Sarah Kember is a writer and academic. She is Professor of New Technologies of Communication at Goldsmiths, University of London. Her work incorporates new media, photography and feminist cultural approaches to science and technology.
Publications include a novel and a short story The Optical Effects of Lightning (Wild Wolf Publishing, 2011) and The Mysterious Case of Mr Charles D. Levy (Ether Books, 2010). Experimental work includes an edited open access electronic book entitled Astrobiology and the Search for Life on Mars (Open Humanities Press, 2011) and Media, Mars and Metamorphosis (Culture Machine, Vol. 11). Her latest monograph, with Joanna Zylinska, is Life After New Media: Mediation as a Vital Process (The MIT Press, 2012).
She co-edits the journals of photographies and Feminist Theory. Previous publications include: Virtual Anxiety. Photography, New Technologies and Subjectivity (Manchester University Press, 1998); Cyberfeminism and Artificial Life (Routledge, 2003) and the co-edited volume Inventive Life. Towards the New Vitalism (Sage, 2006).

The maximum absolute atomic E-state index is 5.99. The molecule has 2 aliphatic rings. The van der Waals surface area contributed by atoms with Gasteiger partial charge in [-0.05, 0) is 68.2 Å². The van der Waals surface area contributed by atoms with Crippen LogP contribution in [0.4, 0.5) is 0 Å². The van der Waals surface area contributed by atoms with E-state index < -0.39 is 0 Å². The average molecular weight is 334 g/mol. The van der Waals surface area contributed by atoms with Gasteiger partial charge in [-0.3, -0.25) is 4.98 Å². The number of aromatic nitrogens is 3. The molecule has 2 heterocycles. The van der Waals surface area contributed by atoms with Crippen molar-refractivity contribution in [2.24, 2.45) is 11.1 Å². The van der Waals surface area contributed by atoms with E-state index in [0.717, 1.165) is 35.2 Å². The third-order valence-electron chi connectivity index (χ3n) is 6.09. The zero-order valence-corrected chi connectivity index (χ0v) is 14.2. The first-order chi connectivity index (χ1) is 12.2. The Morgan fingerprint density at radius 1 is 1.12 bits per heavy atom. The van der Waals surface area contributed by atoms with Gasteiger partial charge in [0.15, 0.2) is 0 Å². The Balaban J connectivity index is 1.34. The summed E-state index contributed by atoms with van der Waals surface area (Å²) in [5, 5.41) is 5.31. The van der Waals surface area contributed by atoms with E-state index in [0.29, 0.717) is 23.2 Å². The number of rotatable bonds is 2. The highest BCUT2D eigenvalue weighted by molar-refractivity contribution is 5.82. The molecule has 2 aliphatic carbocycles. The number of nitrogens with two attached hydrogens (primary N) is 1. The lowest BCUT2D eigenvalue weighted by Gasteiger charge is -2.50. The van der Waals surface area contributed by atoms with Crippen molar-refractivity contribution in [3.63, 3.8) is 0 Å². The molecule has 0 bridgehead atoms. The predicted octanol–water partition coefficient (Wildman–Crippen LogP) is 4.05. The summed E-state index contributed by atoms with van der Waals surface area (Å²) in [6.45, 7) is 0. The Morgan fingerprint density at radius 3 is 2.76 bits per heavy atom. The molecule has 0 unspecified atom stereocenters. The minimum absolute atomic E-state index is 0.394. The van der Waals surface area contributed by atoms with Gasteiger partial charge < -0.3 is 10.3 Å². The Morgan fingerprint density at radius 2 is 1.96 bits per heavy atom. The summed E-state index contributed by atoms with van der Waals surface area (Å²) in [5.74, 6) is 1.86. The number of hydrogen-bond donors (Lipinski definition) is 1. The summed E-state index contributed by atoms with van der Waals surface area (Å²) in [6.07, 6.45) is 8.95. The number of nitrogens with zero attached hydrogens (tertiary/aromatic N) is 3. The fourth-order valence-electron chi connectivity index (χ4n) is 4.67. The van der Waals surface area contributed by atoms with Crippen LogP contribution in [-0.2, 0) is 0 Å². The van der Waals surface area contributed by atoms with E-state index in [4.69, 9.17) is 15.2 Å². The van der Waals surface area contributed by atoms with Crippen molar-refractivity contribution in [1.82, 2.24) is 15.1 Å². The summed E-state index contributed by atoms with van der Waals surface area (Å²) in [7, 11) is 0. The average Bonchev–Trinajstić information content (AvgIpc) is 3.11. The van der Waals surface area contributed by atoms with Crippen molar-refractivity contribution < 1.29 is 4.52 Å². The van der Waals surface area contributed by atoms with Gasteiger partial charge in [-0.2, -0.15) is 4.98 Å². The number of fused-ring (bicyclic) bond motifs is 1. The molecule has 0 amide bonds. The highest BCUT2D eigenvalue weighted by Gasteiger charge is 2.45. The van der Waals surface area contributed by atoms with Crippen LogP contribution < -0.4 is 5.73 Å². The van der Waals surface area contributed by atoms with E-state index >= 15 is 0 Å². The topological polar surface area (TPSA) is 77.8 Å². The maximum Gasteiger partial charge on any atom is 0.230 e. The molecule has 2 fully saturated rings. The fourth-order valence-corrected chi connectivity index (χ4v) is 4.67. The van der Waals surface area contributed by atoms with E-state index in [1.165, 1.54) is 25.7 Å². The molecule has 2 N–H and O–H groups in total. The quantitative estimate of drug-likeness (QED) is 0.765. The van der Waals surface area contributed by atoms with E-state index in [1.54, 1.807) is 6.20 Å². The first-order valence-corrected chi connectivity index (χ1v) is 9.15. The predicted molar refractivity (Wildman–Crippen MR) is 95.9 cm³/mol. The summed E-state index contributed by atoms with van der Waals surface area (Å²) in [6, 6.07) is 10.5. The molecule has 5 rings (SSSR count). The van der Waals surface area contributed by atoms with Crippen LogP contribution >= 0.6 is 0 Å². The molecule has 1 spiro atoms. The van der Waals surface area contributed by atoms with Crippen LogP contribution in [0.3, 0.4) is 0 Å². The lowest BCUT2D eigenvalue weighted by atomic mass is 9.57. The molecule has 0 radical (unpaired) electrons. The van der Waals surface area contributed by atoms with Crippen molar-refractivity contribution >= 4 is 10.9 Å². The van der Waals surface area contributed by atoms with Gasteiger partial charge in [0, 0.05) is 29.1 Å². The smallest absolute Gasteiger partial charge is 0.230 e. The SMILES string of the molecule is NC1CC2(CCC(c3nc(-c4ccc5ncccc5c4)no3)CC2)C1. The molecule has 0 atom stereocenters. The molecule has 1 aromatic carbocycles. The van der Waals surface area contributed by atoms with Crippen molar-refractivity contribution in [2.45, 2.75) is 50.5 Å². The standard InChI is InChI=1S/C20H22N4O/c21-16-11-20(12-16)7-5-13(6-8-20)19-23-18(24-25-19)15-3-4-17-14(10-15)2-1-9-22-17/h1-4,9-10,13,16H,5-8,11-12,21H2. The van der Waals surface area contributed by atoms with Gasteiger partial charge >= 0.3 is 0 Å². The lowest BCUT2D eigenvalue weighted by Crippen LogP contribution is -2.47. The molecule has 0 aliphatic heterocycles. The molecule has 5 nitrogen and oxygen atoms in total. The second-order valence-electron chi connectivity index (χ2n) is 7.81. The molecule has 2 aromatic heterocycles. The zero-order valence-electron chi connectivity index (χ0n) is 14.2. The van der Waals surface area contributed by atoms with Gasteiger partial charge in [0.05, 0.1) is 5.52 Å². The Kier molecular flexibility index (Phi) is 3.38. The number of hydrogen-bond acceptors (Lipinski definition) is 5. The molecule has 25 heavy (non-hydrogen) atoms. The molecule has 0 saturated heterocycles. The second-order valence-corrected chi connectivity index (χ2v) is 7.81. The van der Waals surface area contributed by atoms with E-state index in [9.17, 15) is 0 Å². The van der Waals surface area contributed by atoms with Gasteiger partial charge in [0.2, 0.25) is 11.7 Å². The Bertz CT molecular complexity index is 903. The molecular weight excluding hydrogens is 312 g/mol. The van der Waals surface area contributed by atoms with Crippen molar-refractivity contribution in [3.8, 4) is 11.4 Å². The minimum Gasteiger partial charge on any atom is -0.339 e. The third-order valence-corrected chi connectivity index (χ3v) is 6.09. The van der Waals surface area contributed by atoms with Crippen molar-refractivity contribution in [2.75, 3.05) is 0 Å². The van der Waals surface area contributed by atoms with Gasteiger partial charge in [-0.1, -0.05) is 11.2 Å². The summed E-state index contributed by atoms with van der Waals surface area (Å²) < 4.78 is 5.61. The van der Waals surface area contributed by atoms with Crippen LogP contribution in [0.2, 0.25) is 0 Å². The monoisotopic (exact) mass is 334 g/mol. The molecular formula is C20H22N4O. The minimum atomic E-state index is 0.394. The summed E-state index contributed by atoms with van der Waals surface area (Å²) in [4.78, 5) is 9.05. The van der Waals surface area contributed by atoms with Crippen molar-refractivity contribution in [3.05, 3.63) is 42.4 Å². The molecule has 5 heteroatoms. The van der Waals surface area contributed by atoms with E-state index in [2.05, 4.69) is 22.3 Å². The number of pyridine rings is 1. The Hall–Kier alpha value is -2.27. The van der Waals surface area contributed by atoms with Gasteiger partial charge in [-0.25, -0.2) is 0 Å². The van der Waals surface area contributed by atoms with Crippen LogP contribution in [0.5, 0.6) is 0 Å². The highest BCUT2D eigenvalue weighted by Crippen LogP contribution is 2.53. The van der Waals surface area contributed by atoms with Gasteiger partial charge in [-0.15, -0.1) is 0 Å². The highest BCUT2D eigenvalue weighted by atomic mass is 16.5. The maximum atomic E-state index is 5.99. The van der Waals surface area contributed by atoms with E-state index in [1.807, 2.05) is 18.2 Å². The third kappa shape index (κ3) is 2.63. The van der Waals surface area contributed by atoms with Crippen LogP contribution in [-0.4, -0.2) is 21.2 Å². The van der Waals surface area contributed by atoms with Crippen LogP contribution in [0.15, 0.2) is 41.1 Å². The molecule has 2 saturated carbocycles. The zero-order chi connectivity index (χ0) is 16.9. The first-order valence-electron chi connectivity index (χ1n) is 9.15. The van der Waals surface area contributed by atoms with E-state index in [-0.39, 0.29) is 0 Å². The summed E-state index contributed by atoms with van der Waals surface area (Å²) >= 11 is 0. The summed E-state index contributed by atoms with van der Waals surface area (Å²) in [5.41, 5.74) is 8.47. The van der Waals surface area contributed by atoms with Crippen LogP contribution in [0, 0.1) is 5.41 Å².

Current research includes a feminist critique of smart media (iMedia. The gendering of objects, environments and smart materials, Palgrave, forthcoming) and an affiliated novel, provisionally entitled A Day In The Life Of Janet Smart. With Janis Jefferies, Sarah Kember is co-PI of an RCUK funded project on digital publishing, part of CREATe (Centre for Creativity, Copyright, Regulation, Enterprise and Technology). Towards this project, she is currently writing an article entitled ‘Why write? Feminism, publishing and the politics of communication’. Kember is in the process of setting up The Goldsmiths Press and at weekends she does kung fu (recently awarded her blue belt).
From bullet trains to driverless cars: where is transport going?
"Five debates a day sounds a bit daunting beforehand, but I really loved it. The speakers are so knowledgeable and passionate about their chosen topic, and the amount of time dedicated to questions from the audience was great as it really brought in alternative views."
Exeter University student